"Baptizing them in the name of the Father, and
of the Son, and of the Holy Ghost" (Matthew 28:19). Although Christ's resounding
words were accompanied with promises of help from Heaven, Jesus never said
it would be easy. With the large number of baptisms through coordinated
efforts in underdeveloped nations, Westerners may assume God has forsaken
them and the Gospel commission is for others, yet their concerted efforts
would also reap significant results.
With five years of evangelism using multimedia programs produced by A.S.I. or Global Evangelism, Letitia (Tish) and Charles Clever have met failures and success in the mission field. For example, last year the New Beginnings seminar held in Quepos, about two miles from a church Maranatha built, was canceled for lack of interest. Quepos is located near the Pacific Coast in a Costa Rican tourist community with a history of prostitution, drugs, and late-night dancing. With poor attendance, the seminar was moved to a suburb near workers who harvest palm fruit used in manufacturing palm oil--twenty one people were baptized; many more signed for studies.
That Maranatha church is now full, primarily because benevolent supporters in the U.S. are sacrificing to pay Ismael Alfaro, a full time Bible worker, to prepare interests for baptism. This year the Clevers erected their 20 ft. by 60 ft. tent closer to the church and Ismael baptized seven from the two-week seminar with about fifty people signing for studies; then they moved to the Caribbean side of Costa Rica.
There, church members in the Cervantes church, also built by Maranatha, had "worked the field." That term describes members meeting for prayer, then door to door Bible studies. Ten miles away in Turrialba another church was gathering at five every morning to pray for their seminar. Pastor Alexander Rivas, pastoring five churches, motivates his members to actively work in what Ellen White calls "house to house labor." Although the long workdays prevented members from supporting the evangelistic meetings through attendance, on weekends church laity visit their students for further study.
One student, Carlos Edwardo Brenes, an 82 year old retired dentist, suffered from intense pain in his feet from many years of standing. He knows his remaining years are few and wanted his young children entrusted to God's hands. Each night Carlos limped as his children slowly walked him across town to the seminar. When he and his daughters were baptized, Carlos emerged from the cold water exclaiming, "The pain in my feet is gone!" One could assume the "miracle" was the short-term effect of instant hydrotherapy with the pain returning before he arrived home, but after several weeks, Carlos still insists that God worked a miracle for him. He remains pain-free and faithfully attends Church. God will undoubtedly bless Carlos further and give him extra years with his family.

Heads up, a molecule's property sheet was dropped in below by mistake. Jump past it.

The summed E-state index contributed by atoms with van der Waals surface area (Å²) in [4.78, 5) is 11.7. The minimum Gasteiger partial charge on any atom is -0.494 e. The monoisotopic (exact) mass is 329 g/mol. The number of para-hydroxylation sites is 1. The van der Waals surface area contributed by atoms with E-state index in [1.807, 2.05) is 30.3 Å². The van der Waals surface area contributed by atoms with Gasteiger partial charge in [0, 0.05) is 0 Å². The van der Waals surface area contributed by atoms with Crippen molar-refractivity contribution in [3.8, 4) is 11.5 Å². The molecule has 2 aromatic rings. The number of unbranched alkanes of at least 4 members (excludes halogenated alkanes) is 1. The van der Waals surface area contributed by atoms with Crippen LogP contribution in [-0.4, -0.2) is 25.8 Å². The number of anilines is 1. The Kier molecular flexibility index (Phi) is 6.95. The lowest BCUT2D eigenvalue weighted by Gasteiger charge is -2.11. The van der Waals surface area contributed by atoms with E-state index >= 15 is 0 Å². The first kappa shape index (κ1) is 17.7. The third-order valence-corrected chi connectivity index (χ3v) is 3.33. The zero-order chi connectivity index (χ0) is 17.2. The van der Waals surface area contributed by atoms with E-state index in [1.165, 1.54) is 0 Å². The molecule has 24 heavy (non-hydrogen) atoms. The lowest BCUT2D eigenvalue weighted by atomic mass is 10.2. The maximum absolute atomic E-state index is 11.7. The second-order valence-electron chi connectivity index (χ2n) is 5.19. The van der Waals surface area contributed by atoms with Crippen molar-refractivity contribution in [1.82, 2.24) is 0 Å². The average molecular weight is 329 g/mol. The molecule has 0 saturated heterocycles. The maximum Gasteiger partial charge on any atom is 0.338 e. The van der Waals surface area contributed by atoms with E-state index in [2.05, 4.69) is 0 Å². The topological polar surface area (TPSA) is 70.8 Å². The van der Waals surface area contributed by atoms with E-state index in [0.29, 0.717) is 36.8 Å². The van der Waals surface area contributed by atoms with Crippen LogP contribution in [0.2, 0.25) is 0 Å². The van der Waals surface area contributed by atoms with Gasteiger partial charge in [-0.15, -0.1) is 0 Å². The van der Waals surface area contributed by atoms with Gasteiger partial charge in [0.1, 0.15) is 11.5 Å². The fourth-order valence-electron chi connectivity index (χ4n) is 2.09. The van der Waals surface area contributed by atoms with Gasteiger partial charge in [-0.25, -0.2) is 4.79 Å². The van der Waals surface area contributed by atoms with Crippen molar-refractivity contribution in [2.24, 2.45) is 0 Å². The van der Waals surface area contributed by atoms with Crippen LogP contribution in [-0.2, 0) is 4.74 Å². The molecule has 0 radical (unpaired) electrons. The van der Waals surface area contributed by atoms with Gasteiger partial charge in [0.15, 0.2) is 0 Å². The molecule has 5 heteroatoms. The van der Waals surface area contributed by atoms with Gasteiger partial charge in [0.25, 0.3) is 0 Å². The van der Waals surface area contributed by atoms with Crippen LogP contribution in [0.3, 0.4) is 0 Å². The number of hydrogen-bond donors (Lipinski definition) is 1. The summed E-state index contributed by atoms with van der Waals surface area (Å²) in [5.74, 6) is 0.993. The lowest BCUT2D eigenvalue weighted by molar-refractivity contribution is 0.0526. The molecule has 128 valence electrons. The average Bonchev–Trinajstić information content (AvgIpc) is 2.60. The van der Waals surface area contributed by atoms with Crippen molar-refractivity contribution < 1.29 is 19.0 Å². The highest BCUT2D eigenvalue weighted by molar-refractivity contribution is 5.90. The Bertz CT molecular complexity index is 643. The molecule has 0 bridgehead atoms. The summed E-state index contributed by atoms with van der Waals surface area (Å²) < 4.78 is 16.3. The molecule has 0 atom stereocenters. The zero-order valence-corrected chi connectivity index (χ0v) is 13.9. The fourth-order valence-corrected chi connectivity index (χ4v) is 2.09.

Sunday morning the dusty tent was disassembled and loaded for a four-hour drive to the Talamanca Indian Reserve. While driving to Talamanca, Charles and Tish recalled stories of shrunken heads, cannibalism, spears tipped with toxic frog excretions, and wondered what cultural changes modernization had made. Approaching the village of Shiroles, they passed another Maranatha church and noticed the community bordered with banana trees whose exported fruit provides work and the primary income for each family. Properly clothed Indians walked the streets or rode by on horses. Tall bamboo poles hoisted television antennas high above old houses, and here and there pigs grazed like cows amid foraging chickens. Downtown consisted of three small markets and several youth played video and pinball games at a restaurant.
Oscar Martinez guided the Clevers to a grassy area to erect the tent, then hand bills were distributed and the seminar announced from speakers above the Clever’s vehicle. Pastor Enrique Senior, the Field Secretary for the Caribbean Mission, planned well for this seminar. Oscar was hired to "work the field" for six months in advance, then Saul Sanchez, another Bible worker, as well as Pastor Kindel Ferguson, joined the team to prepare interests for baptism.
As the nightly seminar progressed, the Clevers were impressed with the congeniality of the Indians and charmed by their bright smiles and friendly hand shakes. Somehow the blessings of leading people to make commitments for eternity overshadowed the insect bites, sweltering heat, antibiotic therapy for gastric bacterial infections, and primitive living conditions. Before baptism, the union of six couples were legalized by marriage under Costa Rica law, and church membership increased by about fifty natives. Would the Clevers return? Yes! Plans are now being laid for another seminar in Talamanca.
When one follows Christ's commission to "teach all nations", they will certainly be blessed, whether it be similar to the Clever's independent evangelistic work with church pastors, a trip to a foreign country with Global Evangelism, or working for souls in their own community. But it requires an individual sacrifice because the work will never be finished in the comfort of home. Ellen White counsels: "House-to-house labor, searching for souls, hunting for the lost sheep, is the most essential work that can be done" (Evangelism 431).
Charles Clever is a retired railroad conductor and Registered Nurse. He has done missionary work in Mexico and Costa Rica. His wife joined him in 2002 after leaving her position with Human Resources at a Needles, California, hospital. They spend nine months of the year in Costa Rica, and have averaged more than one baptism per day of seminar. Their Pacific Union Conference home church is in Needles, Southearstern California Conference.
Copyright June 1, 2006 by Charles H. Clever, all rights reserved.
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